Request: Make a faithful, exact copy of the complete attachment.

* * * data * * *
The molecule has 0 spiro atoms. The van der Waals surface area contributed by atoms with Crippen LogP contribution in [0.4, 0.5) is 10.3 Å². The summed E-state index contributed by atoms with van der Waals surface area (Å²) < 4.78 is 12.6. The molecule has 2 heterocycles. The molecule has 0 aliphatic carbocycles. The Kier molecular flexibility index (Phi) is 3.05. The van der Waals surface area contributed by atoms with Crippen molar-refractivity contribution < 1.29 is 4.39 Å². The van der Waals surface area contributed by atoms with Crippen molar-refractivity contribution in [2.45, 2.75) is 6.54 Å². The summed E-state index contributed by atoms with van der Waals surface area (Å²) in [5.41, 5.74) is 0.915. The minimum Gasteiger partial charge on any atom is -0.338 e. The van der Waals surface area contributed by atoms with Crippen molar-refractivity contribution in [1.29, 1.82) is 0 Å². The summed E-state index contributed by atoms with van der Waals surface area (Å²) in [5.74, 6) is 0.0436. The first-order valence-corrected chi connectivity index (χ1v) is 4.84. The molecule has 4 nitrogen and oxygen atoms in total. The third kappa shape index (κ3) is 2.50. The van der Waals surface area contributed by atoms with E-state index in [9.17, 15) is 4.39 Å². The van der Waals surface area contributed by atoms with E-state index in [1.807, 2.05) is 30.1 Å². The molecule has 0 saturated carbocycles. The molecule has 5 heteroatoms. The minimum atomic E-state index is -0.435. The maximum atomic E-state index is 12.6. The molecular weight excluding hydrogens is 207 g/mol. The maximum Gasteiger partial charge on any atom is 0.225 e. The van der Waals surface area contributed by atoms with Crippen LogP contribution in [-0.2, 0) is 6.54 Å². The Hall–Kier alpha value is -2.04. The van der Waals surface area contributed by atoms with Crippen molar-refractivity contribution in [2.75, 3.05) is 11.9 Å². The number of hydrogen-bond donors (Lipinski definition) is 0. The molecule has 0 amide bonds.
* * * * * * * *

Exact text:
The molecule has 0 spiro atoms. The van der Waals surface area contributed by atoms with Crippen LogP contribution in [0.4, 0.5) is 10.3 Å². The summed E-state index contributed by atoms with van der Waals surface area (Å²) < 4.78 is 12.6. The molecule has 2 heterocycles. The molecule has 0 aliphatic carbocycles. The Kier molecular flexibility index (Phi) is 3.05. The van der Waals surface area contributed by atoms with Crippen molar-refractivity contribution < 1.29 is 4.39 Å². The van der Waals surface area contributed by atoms with Crippen molar-refractivity contribution in [2.45, 2.75) is 6.54 Å². The summed E-state index contributed by atoms with van der Waals surface area (Å²) in [5.41, 5.74) is 0.915. The minimum Gasteiger partial charge on any atom is -0.338 e. The van der Waals surface area contributed by atoms with Crippen molar-refractivity contribution in [1.29, 1.82) is 0 Å². The summed E-state index contributed by atoms with van der Waals surface area (Å²) in [5.74, 6) is 0.0436. The first-order valence-corrected chi connectivity index (χ1v) is 4.84. The molecule has 4 nitrogen and oxygen atoms in total. The third kappa shape index (κ3) is 2.50. The van der Waals surface area contributed by atoms with E-state index in [9.17, 15) is 4.39 Å². The van der Waals surface area contributed by atoms with E-state index in [1.807, 2.05) is 30.1 Å². The molecule has 0 saturated carbocycles. The molecule has 5 heteroatoms. The minimum atomic E-state index is -0.435. The maximum atomic E-state index is 12.6. The molecular weight excluding hydrogens is 207 g/mol. The maximum Gasteiger partial charge on any atom is 0.225 e. The van der Waals surface area contributed by atoms with Crippen LogP contribution in [-0.2, 0) is 6.54 Å². The Hall–Kier alpha value is -2.04. The van der Waals surface area contributed by atoms with Crippen molar-refractivity contribution in [2.75, 3.05) is 11.9 Å². The number of hydrogen-bond donors (Lipinski definition) is 0. The molecule has 0 amide bonds.